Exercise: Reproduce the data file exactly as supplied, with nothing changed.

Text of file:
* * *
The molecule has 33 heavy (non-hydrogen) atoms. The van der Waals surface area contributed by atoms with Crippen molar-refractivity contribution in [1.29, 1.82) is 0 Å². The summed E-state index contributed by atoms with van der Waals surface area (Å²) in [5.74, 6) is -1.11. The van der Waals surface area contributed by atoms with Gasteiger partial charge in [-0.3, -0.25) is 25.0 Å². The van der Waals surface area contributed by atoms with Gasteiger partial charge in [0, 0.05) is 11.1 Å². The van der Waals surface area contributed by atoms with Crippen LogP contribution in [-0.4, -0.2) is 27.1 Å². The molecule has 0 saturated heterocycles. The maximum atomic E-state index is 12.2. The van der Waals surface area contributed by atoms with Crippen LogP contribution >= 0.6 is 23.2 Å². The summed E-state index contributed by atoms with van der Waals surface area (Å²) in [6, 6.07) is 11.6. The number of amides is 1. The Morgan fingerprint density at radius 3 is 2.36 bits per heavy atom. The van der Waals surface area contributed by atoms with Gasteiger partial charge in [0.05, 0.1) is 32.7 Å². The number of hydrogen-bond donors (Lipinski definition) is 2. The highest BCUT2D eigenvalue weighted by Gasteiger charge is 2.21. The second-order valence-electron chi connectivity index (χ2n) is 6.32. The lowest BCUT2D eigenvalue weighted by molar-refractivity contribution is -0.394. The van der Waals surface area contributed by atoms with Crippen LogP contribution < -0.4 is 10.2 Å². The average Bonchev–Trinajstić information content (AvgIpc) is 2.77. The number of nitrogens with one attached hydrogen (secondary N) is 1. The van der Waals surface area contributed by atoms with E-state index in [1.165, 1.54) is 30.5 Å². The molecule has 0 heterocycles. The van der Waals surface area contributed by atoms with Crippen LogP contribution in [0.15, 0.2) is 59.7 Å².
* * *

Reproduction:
The molecule has 33 heavy (non-hydrogen) atoms. The van der Waals surface area contributed by atoms with Crippen molar-refractivity contribution in [1.29, 1.82) is 0 Å². The summed E-state index contributed by atoms with van der Waals surface area (Å²) in [5.74, 6) is -1.11. The van der Waals surface area contributed by atoms with Gasteiger partial charge in [-0.3, -0.25) is 25.0 Å². The van der Waals surface area contributed by atoms with Gasteiger partial charge in [0, 0.05) is 11.1 Å². The van der Waals surface area contributed by atoms with Crippen LogP contribution in [-0.4, -0.2) is 27.1 Å². The molecule has 0 saturated heterocycles. The maximum atomic E-state index is 12.2. The van der Waals surface area contributed by atoms with Crippen LogP contribution >= 0.6 is 23.2 Å². The summed E-state index contributed by atoms with van der Waals surface area (Å²) in [6, 6.07) is 11.6. The number of amides is 1. The Morgan fingerprint density at radius 3 is 2.36 bits per heavy atom. The van der Waals surface area contributed by atoms with Gasteiger partial charge in [0.05, 0.1) is 32.7 Å². The number of hydrogen-bond donors (Lipinski definition) is 2. The highest BCUT2D eigenvalue weighted by Gasteiger charge is 2.21. The second-order valence-electron chi connectivity index (χ2n) is 6.32. The lowest BCUT2D eigenvalue weighted by molar-refractivity contribution is -0.394. The van der Waals surface area contributed by atoms with Crippen LogP contribution < -0.4 is 10.2 Å². The average Bonchev–Trinajstić information content (AvgIpc) is 2.77. The number of nitrogens with one attached hydrogen (secondary N) is 1. The van der Waals surface area contributed by atoms with E-state index in [1.165, 1.54) is 30.5 Å². The molecule has 0 heterocycles. The van der Waals surface area contributed by atoms with Crippen LogP contribution in [0.15, 0.2) is 59.7 Å².